Sharon Au Once Confided In Her Mum About Being Suicidal; Says Her "Sensible" Response Helped Her A Lot
Sharon opened up about her battle with depression and post traumatic stress disorder (PTSD) in the latest episode of Jean Danker’s podcast, R U Okay?.
In the latest episode of Class 95 DJ Jean Danker’s podcast R U Okay?, former Mediacorp actress and host Sharon Au, 46, got candid about a number of struggles and challenges she faced while recovering from depression and Post Traumatic Stress Disorder (PTSD).
Sharon revealed in 2018 that she had spiralled into depression in 2011, after returning to Singapore from her stint studying abroad in Japan. At that time, the 2011 Tohoku earthquake and tsunami had just happened.
As Sharon returned to Singapore soon after experiencing the quake, she felt she had “abandoned" her family and friends in Japan.
A candid conversation
Soon after, Sharon spiralled into depression, and began experiencing PTSD-related flashbacks of the quake.
During one such incident, Sharon recalled feeling as if she was in the middle of an earthquake while at a meeting with her bosses in Mediacorp, even though there was no such thing happening.
At one point, Sharon felt as if it was “pointless to continue” living, and decided to confide in her mum.
And a sudden realisation
"It wasn't like: 'Mum I'm going to kill myself', it was more like: ‘I… don't want to live'. So when I confided in her, her reaction really made me feel the strength of a mother,” Sharon shared, choking up with emotion.
"If she had broken down and gone hysterical, I think it would've made me feel worse. It probably would've really driven me to do something silly. But the fact that she just sat there and she took it in and she said: 'I really just want you to be okay. And if you don't think you're okay anymore in this sphere, okay, you go, I will pray for you. And I'm sure the Lord would take care of you,’" recalled Sharon.
Sharon, who described her mum's reaction as "sensible", then revealed that it really helped her to “wake the f*** up”.
So Sharon dived back into her work, volunteering to take on more projects at Mediacorp.“I just made myself very, very, busy, so that I wouldn't just wallow at home and think of ways to end my life. And it helped you know. Actually immediately, the moment you stand up and go to work, it [will] help,” Sharon said.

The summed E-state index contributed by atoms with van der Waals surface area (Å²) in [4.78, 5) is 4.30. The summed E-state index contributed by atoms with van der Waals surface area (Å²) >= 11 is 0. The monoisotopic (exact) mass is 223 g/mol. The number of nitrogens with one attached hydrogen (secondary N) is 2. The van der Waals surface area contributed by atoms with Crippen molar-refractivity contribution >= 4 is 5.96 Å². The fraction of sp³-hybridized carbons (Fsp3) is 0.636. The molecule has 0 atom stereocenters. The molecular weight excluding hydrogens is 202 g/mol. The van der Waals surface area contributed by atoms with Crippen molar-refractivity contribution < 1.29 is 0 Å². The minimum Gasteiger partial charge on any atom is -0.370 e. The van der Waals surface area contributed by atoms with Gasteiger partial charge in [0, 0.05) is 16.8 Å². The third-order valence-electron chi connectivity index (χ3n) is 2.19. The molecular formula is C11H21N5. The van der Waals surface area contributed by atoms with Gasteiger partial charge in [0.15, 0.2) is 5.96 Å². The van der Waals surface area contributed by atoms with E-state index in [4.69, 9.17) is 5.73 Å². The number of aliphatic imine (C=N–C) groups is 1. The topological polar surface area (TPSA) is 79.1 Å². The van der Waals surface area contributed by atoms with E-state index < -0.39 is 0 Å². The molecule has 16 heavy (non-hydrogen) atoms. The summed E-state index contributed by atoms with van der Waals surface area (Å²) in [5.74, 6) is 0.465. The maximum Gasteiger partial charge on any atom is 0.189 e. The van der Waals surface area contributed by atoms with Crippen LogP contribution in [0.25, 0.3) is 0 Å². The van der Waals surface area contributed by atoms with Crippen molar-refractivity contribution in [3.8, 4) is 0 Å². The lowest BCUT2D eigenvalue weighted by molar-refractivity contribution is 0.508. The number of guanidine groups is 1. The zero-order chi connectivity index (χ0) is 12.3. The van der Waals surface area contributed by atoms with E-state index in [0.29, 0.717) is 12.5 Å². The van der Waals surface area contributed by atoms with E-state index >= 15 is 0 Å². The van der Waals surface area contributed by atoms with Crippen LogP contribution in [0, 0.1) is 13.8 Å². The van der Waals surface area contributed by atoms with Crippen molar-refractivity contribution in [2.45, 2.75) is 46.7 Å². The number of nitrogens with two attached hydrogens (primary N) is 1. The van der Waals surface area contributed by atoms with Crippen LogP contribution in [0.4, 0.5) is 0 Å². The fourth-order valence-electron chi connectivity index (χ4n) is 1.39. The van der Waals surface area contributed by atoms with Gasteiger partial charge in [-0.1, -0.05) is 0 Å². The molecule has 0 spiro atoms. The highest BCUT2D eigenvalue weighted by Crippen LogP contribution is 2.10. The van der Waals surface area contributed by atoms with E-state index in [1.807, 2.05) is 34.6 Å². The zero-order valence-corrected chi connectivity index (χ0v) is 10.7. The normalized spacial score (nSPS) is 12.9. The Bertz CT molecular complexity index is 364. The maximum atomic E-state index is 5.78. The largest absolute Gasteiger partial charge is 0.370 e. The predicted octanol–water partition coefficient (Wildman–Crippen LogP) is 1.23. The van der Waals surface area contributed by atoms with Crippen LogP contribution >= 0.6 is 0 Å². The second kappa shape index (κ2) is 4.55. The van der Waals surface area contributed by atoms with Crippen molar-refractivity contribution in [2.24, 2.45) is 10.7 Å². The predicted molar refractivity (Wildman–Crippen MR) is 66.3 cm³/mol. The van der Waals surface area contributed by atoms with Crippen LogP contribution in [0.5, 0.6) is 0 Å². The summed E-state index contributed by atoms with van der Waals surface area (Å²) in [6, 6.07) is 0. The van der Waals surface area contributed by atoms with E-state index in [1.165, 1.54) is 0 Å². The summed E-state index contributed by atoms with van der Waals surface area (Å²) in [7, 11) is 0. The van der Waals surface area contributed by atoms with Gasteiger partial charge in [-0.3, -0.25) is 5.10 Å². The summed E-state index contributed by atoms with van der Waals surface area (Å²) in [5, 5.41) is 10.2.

Sharon and her mum in 2009
Sharon also encouraged those who find themselves in the same situation to seek help from others. She recalled an incident where her mum requested for her church congregation to pray for Sharon.
Mortified, Sharon remembered “screaming" at her mum for damaging her reputation. She also described her reaction as “one of the worst things” she ever said to her mum.
“I just screamed at her, and all I cared [about] was my reputation. So there again, that's the other stigma — that being depressed is deemed as a form of failure, so much so that you feel you need to protect your reputation as being Sharon Au, the cheerful and jovial host,” Sharon said.
However, the incident ended up really helping Sharon. A counsellor who attended the same church as Sharon’s mum stepped forward to offer to speak with Sharon, who eventually took up the offer.
"That actually paved the way to my recovery,” Sharon said.
Find out how else did Sharon come to terms with her condition and why she thinks medication is more of a "temporary suppressant” than a cure in the full video below.
Photos: Sharon Au/Instagram, Mediacorp, Jean Danker/Instagram
If you or someone you know is having difficulties coping, here are some numbers to call:
Samaritans of Singapore: 1800-221-4444
|Singapore Association for Mental Health: 1800-283-7019
CHAT @ *SCAPE: (+65) 6493 6500, (+65) 6493 6501
SAF Counselling Hotline: 1800-278-0022